Winter Blunderland

Director: Tomas Alfredson
Starring: Michael Fassbender, Rebeca Ferguson, Jonas Karlsson, Charlotte Gainsbourg, A.K. Simmons and Val Kilmer
Rated: 14A
Running Time: 1 Hr, 59 Mins

I was hoping The Snowman was going to be a slick, smart and stylish thriller just in time for Halloween. I was hoping for a thorough exploration of the darkest pits of the human psyche, a journey through the narrow space between sinister depravity and the whispers of our better angels. I even included it on my ten most anticipated movies of this fall and winter. What I got was a meandering catastrophe of a movie that failed on every level.

To say The Snowman misses the mark would be to imply that the bullet even left the chamber. This movie is easily the biggest misfire of the year.

Video Universal Pictures Australia

Once the pride of the Oslo police department and a detective of national renown in Norway, Detective Harry Hole (Michael Fassbender) is a mess. He drinks himself into a stupor every night and after waking up in gutters and public parks, he drifts aimlessly through his days, burning through the tattered remains of his professional credibility and alienating his (very) few loved ones further.

But when recently transferred Detective Katherine Bratt (Rebecca Ferguson) catches a missing persons case, Harry gets caught up in an escalating web of personal vendettas and mysterious murders. As the secrets of those around him come to light and the mystery surrounding a depraved murderer deepens, Harry begins to fear for those around him the most.

I usually like to try and begin a move review by focusing on something good or favourable, something that made it worth the price of admission. Movies are kind of like kids, they all have at least one redeeming quality, a sliver of hope no matter how deep its buried beneath the ugly. Not this time.

There is absolutely nothing noteworthy about The Snowman. Not a single thing about in the entire movie manages to be even mediocre. Not the direction, not the story, not the acting- nothing.

The Snowman doesn’t have anything resembling pacing. It tediously stumbles from scene to often pointless scene for two hours (which feels closer to a week). You thought the pacing in Blade Runner 2049 was bad? At least that movie had some stunning visual effects to look at in the meantime, some brilliant set pieces to admire, a layered story to savour and some nuanced, subtle performances to fill the time. The only thing The Snowman is full of is bland failure.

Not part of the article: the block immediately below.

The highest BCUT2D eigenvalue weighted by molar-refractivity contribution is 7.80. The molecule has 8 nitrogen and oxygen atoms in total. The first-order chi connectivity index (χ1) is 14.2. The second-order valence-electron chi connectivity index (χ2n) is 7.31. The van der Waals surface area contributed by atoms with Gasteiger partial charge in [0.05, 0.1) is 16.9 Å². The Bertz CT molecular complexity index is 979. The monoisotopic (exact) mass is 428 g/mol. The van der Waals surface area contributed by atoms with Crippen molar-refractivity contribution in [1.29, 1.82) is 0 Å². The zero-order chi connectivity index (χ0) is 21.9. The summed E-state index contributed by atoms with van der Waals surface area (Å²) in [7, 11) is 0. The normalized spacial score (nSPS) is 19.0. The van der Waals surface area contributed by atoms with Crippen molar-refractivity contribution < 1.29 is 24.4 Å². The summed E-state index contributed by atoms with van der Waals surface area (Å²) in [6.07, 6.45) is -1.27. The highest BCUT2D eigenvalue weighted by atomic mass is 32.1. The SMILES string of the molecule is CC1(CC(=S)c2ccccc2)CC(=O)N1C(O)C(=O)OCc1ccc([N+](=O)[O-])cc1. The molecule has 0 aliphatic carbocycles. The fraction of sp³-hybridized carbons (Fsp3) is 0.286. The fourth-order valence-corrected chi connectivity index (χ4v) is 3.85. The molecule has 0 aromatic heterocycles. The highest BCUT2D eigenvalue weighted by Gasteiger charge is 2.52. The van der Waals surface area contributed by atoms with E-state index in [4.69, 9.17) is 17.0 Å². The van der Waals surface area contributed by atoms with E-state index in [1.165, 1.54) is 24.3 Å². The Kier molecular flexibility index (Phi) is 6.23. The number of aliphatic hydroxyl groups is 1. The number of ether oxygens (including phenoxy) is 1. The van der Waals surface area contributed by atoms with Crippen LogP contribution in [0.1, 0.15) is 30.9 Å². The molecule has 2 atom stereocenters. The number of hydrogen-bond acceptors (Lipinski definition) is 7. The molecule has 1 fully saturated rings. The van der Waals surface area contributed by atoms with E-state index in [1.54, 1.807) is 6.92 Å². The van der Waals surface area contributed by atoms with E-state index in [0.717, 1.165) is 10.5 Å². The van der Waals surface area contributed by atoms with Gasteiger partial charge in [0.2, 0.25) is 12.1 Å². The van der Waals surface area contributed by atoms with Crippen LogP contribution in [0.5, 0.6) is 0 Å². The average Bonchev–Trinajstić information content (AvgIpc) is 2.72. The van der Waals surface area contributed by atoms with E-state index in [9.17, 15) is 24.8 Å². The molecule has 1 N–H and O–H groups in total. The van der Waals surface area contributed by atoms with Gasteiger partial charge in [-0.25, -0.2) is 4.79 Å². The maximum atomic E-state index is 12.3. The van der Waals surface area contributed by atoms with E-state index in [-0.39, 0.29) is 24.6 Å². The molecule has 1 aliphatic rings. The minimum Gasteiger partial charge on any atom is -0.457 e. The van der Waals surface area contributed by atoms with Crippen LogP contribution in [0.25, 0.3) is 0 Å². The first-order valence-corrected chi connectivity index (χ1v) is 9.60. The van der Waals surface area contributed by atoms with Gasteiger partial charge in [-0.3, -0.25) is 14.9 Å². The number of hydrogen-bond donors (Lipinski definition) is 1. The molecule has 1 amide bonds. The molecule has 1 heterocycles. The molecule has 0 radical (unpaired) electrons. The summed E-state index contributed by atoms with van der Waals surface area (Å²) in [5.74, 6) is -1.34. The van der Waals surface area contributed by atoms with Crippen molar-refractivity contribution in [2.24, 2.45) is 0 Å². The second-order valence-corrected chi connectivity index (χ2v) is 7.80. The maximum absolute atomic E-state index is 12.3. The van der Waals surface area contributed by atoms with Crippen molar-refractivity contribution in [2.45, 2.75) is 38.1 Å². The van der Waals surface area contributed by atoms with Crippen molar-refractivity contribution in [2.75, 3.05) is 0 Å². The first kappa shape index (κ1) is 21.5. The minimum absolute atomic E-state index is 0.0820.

And the pacing isn’t even the worst thing about the film. Not by a long shot. I’m tempted to read Joe Nesbo’s book, just to see how far the movie fell from the book’s grace. There is simply no way any self respecting author, editor or book publisher would let such a rambling, underwhelming story loose into the world.

The plot wanders aimlessly trying to establish one narrative before losing interest and jumping to another, failing to lay the groundwork for anything in the process. It probably tries to establish half a dozen or so plot lines that it just abandons while it stumbles along. The characters are emotionally empty vessels that are impossible to forge any emotional connection with. You don’t care when any of them are in jeopardy and The Snowman’s attempts at deep storytelling are flatter than a month’s worth of pancakes. Its a yawn fest from beginning to end.

I’ve never seen such a collection of decent actors fail to contribute anything memorable. Sometimes even the worst movie will have a memorable turn or two to salvage it, a performance that soothes the burning failure of the rest of the movie. That isn’t anywhere close to the case with The Snowman. The actors are little more than uninterested puppets wandering around the bleak, frozen, Norwegian landscape.

And every second of Val Kilmer’s screen time is pure cringe worthy.

In fact, very little energy our thought were invested in the characters from script to screen. They’re motivations are never clear, and in the case of both Hole and Bratt its implied that they’ve endured previous tragedies that have impacted and damaged them deeply. But Snowman only teases a few vague details about Bratt, odd considering that Hole is the primary protagonist. And almost nothing anyone does makes any sense.

I really like Micheal Fassbender and Rebecca Ferguson but both have made some terrible choices lately. This is yet another embarrassing disaster for Fassbender after Assassin’s Creed and Alien: Covenant, while Ferguson will need to do some serious career maintenance as well. Her last two films on her resume were the underwhelming (and box office embarrassments) Life and The Girl on the Train. And Scorsese (who filled the role of an executive producer after backing away from the directing chores) may want to yank his name of this disaster as well.

What’s really disturbing is that even bad movies have at least some potential swimming just below the surface or dancing just out of reach. But there isn’t even a glimmer of something better in The Snowman. No redemption, no grain of hope, nothing but an empty husk. The story fails to emerge because it has no heartbeat, not because of poor execution (but don’t worry, there’s plenty of poor executing to go around). This movie doesn’t even try to be something better than the mess it is. The story is as uninterested as the actors are.

The Snowman simply isn’t worth either your time or your money. It’s a black mark on everyone involved with it and whoever gave this movie a stamp of approval should probably be shown the door. Give this movie a very, very wide berth.